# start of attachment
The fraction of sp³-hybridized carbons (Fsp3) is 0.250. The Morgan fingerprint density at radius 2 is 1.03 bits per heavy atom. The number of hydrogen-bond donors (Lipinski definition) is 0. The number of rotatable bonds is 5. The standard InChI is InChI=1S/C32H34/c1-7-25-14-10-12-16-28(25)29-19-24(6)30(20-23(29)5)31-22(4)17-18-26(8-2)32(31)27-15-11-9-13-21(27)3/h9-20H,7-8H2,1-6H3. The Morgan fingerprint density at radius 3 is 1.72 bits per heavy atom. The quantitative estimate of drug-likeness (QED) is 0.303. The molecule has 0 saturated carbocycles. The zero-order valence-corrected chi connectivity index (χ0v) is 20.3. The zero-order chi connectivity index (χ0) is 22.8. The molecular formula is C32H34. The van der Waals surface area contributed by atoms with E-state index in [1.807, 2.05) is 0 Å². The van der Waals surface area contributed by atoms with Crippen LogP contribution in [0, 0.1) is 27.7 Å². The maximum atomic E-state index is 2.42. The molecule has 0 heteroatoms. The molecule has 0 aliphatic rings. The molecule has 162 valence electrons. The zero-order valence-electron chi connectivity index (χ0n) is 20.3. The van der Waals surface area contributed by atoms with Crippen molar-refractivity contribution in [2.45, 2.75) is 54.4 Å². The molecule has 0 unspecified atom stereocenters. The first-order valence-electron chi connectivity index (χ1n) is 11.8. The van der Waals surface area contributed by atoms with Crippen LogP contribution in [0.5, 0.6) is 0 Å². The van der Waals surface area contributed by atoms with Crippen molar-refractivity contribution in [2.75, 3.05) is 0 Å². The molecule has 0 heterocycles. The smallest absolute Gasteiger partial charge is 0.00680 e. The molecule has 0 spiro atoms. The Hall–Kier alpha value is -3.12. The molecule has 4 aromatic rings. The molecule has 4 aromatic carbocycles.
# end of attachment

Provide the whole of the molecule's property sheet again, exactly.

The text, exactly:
The fraction of sp³-hybridized carbons (Fsp3) is 0.250. The Morgan fingerprint density at radius 2 is 1.03 bits per heavy atom. The number of hydrogen-bond donors (Lipinski definition) is 0. The number of rotatable bonds is 5. The standard InChI is InChI=1S/C32H34/c1-7-25-14-10-12-16-28(25)29-19-24(6)30(20-23(29)5)31-22(4)17-18-26(8-2)32(31)27-15-11-9-13-21(27)3/h9-20H,7-8H2,1-6H3. The Morgan fingerprint density at radius 3 is 1.72 bits per heavy atom. The quantitative estimate of drug-likeness (QED) is 0.303. The molecule has 0 saturated carbocycles. The zero-order valence-corrected chi connectivity index (χ0v) is 20.3. The zero-order chi connectivity index (χ0) is 22.8. The molecular formula is C32H34. The van der Waals surface area contributed by atoms with E-state index in [1.807, 2.05) is 0 Å². The van der Waals surface area contributed by atoms with Crippen LogP contribution in [0, 0.1) is 27.7 Å². The maximum atomic E-state index is 2.42. The molecule has 0 heteroatoms. The molecule has 0 aliphatic rings. The molecule has 162 valence electrons. The zero-order valence-electron chi connectivity index (χ0n) is 20.3. The van der Waals surface area contributed by atoms with Crippen molar-refractivity contribution in [2.45, 2.75) is 54.4 Å². The molecule has 0 unspecified atom stereocenters. The first-order valence-electron chi connectivity index (χ1n) is 11.8. The van der Waals surface area contributed by atoms with Crippen LogP contribution in [0.5, 0.6) is 0 Å². The van der Waals surface area contributed by atoms with Crippen molar-refractivity contribution in [2.75, 3.05) is 0 Å². The molecule has 0 heterocycles. The smallest absolute Gasteiger partial charge is 0.00680 e. The molecule has 0 spiro atoms. The Hall–Kier alpha value is -3.12. The molecule has 4 aromatic rings. The molecule has 4 aromatic carbocycles.